Binance Users Withdrew $1.35B of Bitcoin in Days Following FTX Collapse

The net exit of crypto was industry-wide as FTX closed off customer withdrawals and ultimately filed for bankruptcy protection.

AccessTimeIconNov 14, 2022 at 4:55 p.m. UTC
Updated May 9, 2023 at 4:02 a.m. UTC

The world's largest cryptocurrency exchange, Binance experienced record levels of bitcoin, ethereum and stablecoin withdrawals alongside the implosion of rival exchange FTX.

Binance saw a net 81,712 bitcoin ($1.35 billion), or more than 15% of the roughly 500,000 bitcoin on its exchange, pulled from the platform over the past six days, according to data from CryptoQuant. In addition, a net 125,026 ether ($155 million) and $1.14 billion in stablecoins were withdrawn from Binance over the same period.

Appearing on a Twitter space on Monday morning, Binance CEO Changpeng Zhao appealed for calm, and said a "slight" uptick in the pace of withdrawals is normal when the prices of cryptocurrencies drop.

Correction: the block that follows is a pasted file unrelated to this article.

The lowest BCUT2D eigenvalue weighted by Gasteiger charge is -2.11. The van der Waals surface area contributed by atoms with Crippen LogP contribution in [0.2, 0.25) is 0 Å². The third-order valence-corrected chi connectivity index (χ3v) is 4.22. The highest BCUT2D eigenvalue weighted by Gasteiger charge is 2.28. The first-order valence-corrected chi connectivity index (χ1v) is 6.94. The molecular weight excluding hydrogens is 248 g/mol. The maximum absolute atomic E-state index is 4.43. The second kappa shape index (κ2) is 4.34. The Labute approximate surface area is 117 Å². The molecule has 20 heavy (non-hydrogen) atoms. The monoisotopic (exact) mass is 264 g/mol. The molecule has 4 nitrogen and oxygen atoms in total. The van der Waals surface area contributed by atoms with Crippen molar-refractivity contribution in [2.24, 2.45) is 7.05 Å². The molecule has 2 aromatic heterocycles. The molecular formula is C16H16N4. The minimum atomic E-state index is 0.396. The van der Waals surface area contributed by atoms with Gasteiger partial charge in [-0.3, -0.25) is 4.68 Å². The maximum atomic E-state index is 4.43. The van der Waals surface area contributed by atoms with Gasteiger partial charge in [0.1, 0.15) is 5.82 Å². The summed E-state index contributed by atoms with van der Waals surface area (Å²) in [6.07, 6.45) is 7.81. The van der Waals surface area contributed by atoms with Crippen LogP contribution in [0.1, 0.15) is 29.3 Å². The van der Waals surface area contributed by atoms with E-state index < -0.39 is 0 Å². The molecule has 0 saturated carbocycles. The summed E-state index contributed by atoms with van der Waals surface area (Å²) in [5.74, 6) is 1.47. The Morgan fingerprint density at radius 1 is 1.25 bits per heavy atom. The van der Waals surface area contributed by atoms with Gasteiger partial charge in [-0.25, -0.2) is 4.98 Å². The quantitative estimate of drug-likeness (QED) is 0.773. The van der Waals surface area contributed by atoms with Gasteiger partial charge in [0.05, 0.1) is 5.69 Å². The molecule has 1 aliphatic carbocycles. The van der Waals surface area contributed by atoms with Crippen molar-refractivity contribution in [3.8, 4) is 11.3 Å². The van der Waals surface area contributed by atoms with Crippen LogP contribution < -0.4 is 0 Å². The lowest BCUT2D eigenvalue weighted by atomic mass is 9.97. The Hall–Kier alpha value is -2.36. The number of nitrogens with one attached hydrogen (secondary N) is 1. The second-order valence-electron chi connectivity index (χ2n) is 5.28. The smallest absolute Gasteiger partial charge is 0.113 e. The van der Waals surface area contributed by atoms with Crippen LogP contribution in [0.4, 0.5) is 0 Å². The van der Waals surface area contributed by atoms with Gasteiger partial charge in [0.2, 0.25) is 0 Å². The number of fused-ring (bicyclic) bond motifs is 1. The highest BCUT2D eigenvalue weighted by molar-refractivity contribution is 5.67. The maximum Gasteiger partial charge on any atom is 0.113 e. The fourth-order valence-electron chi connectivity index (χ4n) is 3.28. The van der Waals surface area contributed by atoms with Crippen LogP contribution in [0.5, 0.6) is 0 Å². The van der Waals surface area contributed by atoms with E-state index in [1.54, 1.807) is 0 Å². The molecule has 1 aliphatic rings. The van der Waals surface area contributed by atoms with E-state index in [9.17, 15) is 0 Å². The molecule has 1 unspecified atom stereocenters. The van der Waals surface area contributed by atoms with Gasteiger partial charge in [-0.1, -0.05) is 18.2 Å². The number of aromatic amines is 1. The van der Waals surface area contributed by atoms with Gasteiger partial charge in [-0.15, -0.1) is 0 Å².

Bitcoin outflows from all crypto exchanges (CryptoQuant)
Bitcoin outflows from all crypto exchanges (CryptoQuant)

The withdrawals are an industry-wide issue, with Coinglass showing nearly 200,000 bitcoin pulled from exchanges over the past seven days bringing the level of bitcoin held on exchanges down to 1.88 million. Coinbase (COIN), Gemini and Kraken are among the crypto brokers seeing percentage declines similar to Binance.

The fast exits were prompted by the implosion of FTX, which was one of the largest exchanges before it filed for bankruptcy last week. Speculation over the company's financials mounted following a CoinDesk report that identified holes in the balance sheet of FTX sister company, Alameda Research. Customers scrambled to quickly withdraw funds from FTX, resulting in a liquidity crunch.

Within days, FTX had seen its own bitcoin balance fall from about 20,000 to just one.

Binance made an attempt to acquire FTX at the start of last week, signing a non-binding letter of intent only to walk away from a deal 24-hours later.

Binance did not immediately respond to CoinDesk's request for comment.


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Oliver Knight

Oliver Knight is a CoinDesk reporter based between London and Lisbon. He does not own any crypto.

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